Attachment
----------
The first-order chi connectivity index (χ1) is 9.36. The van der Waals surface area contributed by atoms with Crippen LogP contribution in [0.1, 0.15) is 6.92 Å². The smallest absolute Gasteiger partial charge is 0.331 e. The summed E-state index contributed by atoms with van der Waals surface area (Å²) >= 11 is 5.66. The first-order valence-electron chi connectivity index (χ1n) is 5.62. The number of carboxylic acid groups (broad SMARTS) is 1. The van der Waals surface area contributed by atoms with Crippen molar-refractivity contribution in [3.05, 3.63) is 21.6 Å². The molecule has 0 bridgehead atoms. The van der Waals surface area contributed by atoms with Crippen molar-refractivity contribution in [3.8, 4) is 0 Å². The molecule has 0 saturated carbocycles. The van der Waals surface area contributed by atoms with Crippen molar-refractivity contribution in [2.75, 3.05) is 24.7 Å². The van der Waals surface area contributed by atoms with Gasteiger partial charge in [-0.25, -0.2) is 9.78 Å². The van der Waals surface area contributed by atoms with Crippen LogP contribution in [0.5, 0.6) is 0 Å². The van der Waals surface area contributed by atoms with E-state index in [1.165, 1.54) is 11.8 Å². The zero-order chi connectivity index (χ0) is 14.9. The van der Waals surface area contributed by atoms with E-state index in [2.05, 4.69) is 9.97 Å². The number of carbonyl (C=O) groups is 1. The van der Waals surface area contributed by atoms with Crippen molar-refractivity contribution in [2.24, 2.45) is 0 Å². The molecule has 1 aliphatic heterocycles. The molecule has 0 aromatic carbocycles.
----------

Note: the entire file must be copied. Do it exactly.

The first-order chi connectivity index (χ1) is 9.36. The van der Waals surface area contributed by atoms with Crippen LogP contribution in [0.1, 0.15) is 6.92 Å². The smallest absolute Gasteiger partial charge is 0.331 e. The summed E-state index contributed by atoms with van der Waals surface area (Å²) >= 11 is 5.66. The first-order valence-electron chi connectivity index (χ1n) is 5.62. The number of carboxylic acid groups (broad SMARTS) is 1. The van der Waals surface area contributed by atoms with Crippen molar-refractivity contribution in [3.05, 3.63) is 21.6 Å². The molecule has 0 bridgehead atoms. The van der Waals surface area contributed by atoms with Crippen molar-refractivity contribution in [3.8, 4) is 0 Å². The molecule has 0 saturated carbocycles. The van der Waals surface area contributed by atoms with Crippen molar-refractivity contribution in [2.75, 3.05) is 24.7 Å². The van der Waals surface area contributed by atoms with Gasteiger partial charge in [-0.25, -0.2) is 9.78 Å². The van der Waals surface area contributed by atoms with Crippen LogP contribution in [0.5, 0.6) is 0 Å². The van der Waals surface area contributed by atoms with E-state index in [1.165, 1.54) is 11.8 Å². The zero-order chi connectivity index (χ0) is 14.9. The van der Waals surface area contributed by atoms with E-state index in [2.05, 4.69) is 9.97 Å². The number of carbonyl (C=O) groups is 1. The van der Waals surface area contributed by atoms with Crippen molar-refractivity contribution in [2.24, 2.45) is 0 Å². The molecule has 1 aliphatic heterocycles. The molecule has 0 aromatic carbocycles.